BepiColombo is Europe’s first mission to Mercury. It is a joint endeavour between ESA and the Japan Aerospace Exploration Agency, JAXA, and consists of two scientific orbiters: ESA’s Mercury Planetary Orbiter and JAXA’s Mercury Magnetospheric Orbiter. They will be carried on a seven year journey to the innermost planet by the Mercury Transfer Module, using a combination of ion propulsion and gravity assist flybys at Earth, Venus and Mercury. The mission will study all aspects of Mercury, building on the achievements of MESSENGER to provide the best understanding of the Solar System’s innermost planet to date.
Images
BepiColombo approaching Mercury. Credit: ESA/ATG medialab, NASA/JPL

Interior of Mercury. Credit: Brugger/ University of Aix Marseille/NASA/JPL/JHU-APL

False colour image of Mercury to enhance the chemical, mineralogical, and physical differences between the rocks that make up Mercury’s surface. Credit: NASA/JHU-APL/Carnegie Institution of Washington 

Science Contacts
Bastien Brugger
University of Aix Marseille
bastien.brugger@lam.fr
Thomas Ronnet
University of Aix Marseille
thomas.ronnet@lam.fr
Media Contacts
Anita Heward
Europlanet/EPSC 2018 Communications Officer
anita.heward@europlanet-eu.org
Livia Giacomini
Europlanet/EPSC 2018 Communications Officer
livia.giacomini@europlanet-eu.org
Notes for Editors
EPSC 2018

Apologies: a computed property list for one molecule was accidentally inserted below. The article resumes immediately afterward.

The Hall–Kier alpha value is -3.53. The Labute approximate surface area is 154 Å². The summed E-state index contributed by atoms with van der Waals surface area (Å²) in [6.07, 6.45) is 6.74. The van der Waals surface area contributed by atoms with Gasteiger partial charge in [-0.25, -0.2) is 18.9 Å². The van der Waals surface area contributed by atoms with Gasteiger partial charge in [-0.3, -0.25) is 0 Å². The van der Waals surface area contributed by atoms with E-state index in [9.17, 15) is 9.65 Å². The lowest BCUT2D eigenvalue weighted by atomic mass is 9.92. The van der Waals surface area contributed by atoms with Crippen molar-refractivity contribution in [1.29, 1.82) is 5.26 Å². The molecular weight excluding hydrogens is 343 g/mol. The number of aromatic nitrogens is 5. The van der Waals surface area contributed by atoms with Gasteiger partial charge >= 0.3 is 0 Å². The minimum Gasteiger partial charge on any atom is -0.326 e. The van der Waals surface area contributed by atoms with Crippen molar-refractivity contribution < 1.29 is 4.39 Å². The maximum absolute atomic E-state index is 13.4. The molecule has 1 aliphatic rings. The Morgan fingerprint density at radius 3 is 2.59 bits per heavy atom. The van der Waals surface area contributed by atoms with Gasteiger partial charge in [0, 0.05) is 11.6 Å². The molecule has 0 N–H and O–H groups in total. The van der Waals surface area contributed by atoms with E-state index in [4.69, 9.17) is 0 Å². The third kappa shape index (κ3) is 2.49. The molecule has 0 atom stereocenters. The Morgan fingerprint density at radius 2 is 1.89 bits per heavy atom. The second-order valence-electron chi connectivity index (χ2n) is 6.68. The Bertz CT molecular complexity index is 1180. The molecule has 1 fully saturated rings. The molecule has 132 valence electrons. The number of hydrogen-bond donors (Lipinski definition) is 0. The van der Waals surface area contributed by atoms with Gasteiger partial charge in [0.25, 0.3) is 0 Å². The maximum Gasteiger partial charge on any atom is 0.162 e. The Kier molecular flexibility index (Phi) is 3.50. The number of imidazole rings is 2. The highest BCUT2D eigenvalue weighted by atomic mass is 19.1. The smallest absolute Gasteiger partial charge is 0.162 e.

The European Planetary Science Congress (EPSC) 2018 (www.epsc2018.eu) is taking place at the Technische Universität (TU) Berlin, from Sunday 16 to Friday 21 September 2018. EPSC is the major European annual meeting on planetary science. Around 1000 scientists from Europe and around the world will attend EPSC 2018 and will give around 1,250 oral and poster presentations about the latest results on our own Solar System and planets orbiting other stars.
Details of the Congress and a full schedule of EPSC 2018 scientific sessions and events can be found at the official website: http://www.epsc2018.eu/
About Europlanet
Europlanet provides Europe’s planetary science community with a platform to exchange ideas and personnel, share research tools, data and facilities, define key science goals for the future, and engage stakeholders, policy makers and European citizens with planetary science. Europlanet is the parent organisation of the European Planetary Science Congress (EPSC).
The Europlanet 2020 Research Infrastructure (RI) has received funding from the European Union’s Horizon 2020 research and innovation programme under grant agreement No 654208 to provide access to state-of-the-art research facilities across the European Research Area and a mechanism to coordinate Europe’s planetary science community. The project builds on a €2 million Framework 6 Coordination Action and €6 million Framework 7 Research Infrastructure funded by the European Commission.
Europlanet outreach website: http://www.europlanet-eu.org/
Europlanet project website: www.europlanet-2020-ri.eu